The ability to see details on an object ultimately depends on how far away it is and how big it is. Stars are so very far away that they will never show a real disk or ball shape in a telescope.
Planets, the Moon, and the Sun are much closer and will show discernible disks and details even at low or medium powers in most telescopes. Nebulae and galaxies are also very far away, but are so enormous they will also show details in many telescopes.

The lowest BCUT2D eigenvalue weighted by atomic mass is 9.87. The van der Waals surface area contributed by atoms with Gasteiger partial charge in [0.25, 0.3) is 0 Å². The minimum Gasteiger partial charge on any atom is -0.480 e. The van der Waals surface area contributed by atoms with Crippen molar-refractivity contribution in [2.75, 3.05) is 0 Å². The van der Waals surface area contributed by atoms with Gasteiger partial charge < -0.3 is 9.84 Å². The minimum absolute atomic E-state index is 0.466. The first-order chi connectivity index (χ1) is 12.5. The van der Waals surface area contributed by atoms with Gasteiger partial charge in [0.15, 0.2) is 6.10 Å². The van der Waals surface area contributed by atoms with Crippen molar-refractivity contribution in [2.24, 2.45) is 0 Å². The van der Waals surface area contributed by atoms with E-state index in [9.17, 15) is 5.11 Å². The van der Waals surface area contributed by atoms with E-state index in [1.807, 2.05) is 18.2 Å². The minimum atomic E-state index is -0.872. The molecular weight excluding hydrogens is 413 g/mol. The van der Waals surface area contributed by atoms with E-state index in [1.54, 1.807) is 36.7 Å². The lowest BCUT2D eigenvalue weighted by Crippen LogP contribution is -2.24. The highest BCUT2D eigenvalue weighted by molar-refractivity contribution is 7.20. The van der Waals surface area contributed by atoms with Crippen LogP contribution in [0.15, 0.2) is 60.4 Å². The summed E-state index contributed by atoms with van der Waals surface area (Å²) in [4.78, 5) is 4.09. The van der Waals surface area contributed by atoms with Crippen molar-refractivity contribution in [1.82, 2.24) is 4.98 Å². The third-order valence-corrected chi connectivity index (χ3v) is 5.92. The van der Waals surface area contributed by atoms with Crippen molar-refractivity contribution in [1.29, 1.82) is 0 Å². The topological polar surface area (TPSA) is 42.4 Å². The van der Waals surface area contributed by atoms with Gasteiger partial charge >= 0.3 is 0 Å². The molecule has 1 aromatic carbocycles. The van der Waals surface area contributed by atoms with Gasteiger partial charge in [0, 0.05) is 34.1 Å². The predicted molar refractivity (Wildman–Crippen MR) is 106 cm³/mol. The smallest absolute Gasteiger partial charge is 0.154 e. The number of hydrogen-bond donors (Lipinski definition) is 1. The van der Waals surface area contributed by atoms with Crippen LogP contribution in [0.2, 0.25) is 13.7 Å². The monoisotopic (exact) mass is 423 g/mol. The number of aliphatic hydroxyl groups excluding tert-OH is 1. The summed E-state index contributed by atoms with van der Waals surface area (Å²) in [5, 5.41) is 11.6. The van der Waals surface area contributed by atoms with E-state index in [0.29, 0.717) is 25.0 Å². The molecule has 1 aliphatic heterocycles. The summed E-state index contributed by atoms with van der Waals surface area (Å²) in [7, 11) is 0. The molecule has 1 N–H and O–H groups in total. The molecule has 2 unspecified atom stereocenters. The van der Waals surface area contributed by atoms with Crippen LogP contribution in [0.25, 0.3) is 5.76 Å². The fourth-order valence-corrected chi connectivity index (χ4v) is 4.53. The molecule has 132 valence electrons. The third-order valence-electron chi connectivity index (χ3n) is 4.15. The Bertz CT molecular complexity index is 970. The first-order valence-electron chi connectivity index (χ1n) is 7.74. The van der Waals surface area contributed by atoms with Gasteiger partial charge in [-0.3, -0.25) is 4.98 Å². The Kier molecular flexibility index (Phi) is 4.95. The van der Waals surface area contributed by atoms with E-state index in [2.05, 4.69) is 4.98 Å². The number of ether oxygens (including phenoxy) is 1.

What you will see looking at stars at high magnifications (assuming a steady atmosphere that will allow this) is an optical pattern known as the diffraction pattern. It’s a bull’s-eye with a bright central area or disk surrounded by one or more concentric rings. It is not the actual disk of the star you are seeing. The diffraction pattern is due to the way the telescope’s circular lens or mirror acts on light from a pinpoint source like a star.